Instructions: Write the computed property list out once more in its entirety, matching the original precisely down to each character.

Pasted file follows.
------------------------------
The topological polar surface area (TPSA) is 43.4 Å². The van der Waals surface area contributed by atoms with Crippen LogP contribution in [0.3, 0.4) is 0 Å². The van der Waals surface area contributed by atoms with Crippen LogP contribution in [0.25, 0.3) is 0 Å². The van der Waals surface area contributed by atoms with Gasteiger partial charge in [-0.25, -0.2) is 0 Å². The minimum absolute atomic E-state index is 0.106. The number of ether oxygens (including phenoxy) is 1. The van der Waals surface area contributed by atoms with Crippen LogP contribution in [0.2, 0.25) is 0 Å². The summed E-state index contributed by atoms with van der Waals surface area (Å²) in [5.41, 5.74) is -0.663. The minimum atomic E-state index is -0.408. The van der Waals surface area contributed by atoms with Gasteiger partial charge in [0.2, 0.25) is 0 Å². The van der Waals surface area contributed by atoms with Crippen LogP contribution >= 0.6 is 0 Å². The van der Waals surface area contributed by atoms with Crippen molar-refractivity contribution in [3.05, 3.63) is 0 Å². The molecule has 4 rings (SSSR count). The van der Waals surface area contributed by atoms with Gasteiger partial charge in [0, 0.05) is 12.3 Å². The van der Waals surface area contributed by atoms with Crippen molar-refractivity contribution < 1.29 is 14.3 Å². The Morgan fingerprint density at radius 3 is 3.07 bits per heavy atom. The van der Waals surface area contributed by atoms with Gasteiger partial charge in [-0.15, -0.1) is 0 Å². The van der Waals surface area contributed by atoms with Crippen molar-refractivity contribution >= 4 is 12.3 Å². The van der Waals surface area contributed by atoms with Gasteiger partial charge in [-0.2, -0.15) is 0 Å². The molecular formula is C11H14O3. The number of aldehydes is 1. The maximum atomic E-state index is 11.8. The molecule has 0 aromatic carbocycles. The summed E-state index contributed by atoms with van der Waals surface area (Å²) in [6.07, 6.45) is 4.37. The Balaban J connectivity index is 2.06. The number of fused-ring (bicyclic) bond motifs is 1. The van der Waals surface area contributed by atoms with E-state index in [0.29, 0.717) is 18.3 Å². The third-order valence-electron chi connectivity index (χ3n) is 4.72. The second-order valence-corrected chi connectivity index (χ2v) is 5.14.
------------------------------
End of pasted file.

The topological polar surface area (TPSA) is 43.4 Å². The van der Waals surface area contributed by atoms with Crippen LogP contribution in [0.3, 0.4) is 0 Å². The van der Waals surface area contributed by atoms with Crippen LogP contribution in [0.25, 0.3) is 0 Å². The van der Waals surface area contributed by atoms with Gasteiger partial charge in [-0.25, -0.2) is 0 Å². The minimum absolute atomic E-state index is 0.106. The number of ether oxygens (including phenoxy) is 1. The van der Waals surface area contributed by atoms with Crippen LogP contribution in [0.2, 0.25) is 0 Å². The summed E-state index contributed by atoms with van der Waals surface area (Å²) in [5.41, 5.74) is -0.663. The minimum atomic E-state index is -0.408. The van der Waals surface area contributed by atoms with Gasteiger partial charge in [0.2, 0.25) is 0 Å². The van der Waals surface area contributed by atoms with Crippen LogP contribution >= 0.6 is 0 Å². The van der Waals surface area contributed by atoms with Crippen molar-refractivity contribution in [3.05, 3.63) is 0 Å². The molecule has 4 rings (SSSR count). The van der Waals surface area contributed by atoms with Gasteiger partial charge in [0, 0.05) is 12.3 Å². The van der Waals surface area contributed by atoms with Crippen molar-refractivity contribution < 1.29 is 14.3 Å². The Morgan fingerprint density at radius 3 is 3.07 bits per heavy atom. The van der Waals surface area contributed by atoms with Gasteiger partial charge in [-0.15, -0.1) is 0 Å². The van der Waals surface area contributed by atoms with Crippen molar-refractivity contribution >= 4 is 12.3 Å². The van der Waals surface area contributed by atoms with Gasteiger partial charge in [-0.2, -0.15) is 0 Å². The molecular formula is C11H14O3. The number of aldehydes is 1. The maximum atomic E-state index is 11.8. The molecule has 0 aromatic carbocycles. The summed E-state index contributed by atoms with van der Waals surface area (Å²) in [6.07, 6.45) is 4.37. The Balaban J connectivity index is 2.06. The number of fused-ring (bicyclic) bond motifs is 1. The van der Waals surface area contributed by atoms with E-state index in [0.29, 0.717) is 18.3 Å². The third-order valence-electron chi connectivity index (χ3n) is 4.72. The second-order valence-corrected chi connectivity index (χ2v) is 5.14.